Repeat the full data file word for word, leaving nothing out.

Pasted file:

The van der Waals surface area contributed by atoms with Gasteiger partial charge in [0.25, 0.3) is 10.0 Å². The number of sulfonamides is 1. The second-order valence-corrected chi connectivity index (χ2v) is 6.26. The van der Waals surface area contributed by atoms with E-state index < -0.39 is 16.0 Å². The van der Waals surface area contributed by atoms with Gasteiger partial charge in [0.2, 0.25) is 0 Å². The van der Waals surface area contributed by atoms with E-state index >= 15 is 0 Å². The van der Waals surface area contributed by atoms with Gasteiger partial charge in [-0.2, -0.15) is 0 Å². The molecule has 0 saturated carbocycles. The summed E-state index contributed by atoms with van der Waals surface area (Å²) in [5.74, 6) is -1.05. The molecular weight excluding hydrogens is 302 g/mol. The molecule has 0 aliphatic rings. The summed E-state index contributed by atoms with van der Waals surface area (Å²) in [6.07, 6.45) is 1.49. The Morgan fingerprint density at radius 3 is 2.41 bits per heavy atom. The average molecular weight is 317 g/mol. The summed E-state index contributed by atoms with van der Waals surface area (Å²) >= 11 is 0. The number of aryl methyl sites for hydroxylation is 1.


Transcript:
The van der Waals surface area contributed by atoms with Gasteiger partial charge in [0.25, 0.3) is 10.0 Å². The number of sulfonamides is 1. The second-order valence-corrected chi connectivity index (χ2v) is 6.26. The van der Waals surface area contributed by atoms with E-state index < -0.39 is 16.0 Å². The van der Waals surface area contributed by atoms with Gasteiger partial charge in [0.2, 0.25) is 0 Å². The van der Waals surface area contributed by atoms with E-state index >= 15 is 0 Å². The van der Waals surface area contributed by atoms with Gasteiger partial charge in [-0.2, -0.15) is 0 Å². The molecule has 0 saturated carbocycles. The summed E-state index contributed by atoms with van der Waals surface area (Å²) in [5.74, 6) is -1.05. The molecular weight excluding hydrogens is 302 g/mol. The molecule has 0 aliphatic rings. The summed E-state index contributed by atoms with van der Waals surface area (Å²) in [6.07, 6.45) is 1.49. The Morgan fingerprint density at radius 3 is 2.41 bits per heavy atom. The average molecular weight is 317 g/mol. The summed E-state index contributed by atoms with van der Waals surface area (Å²) >= 11 is 0. The number of aryl methyl sites for hydroxylation is 1.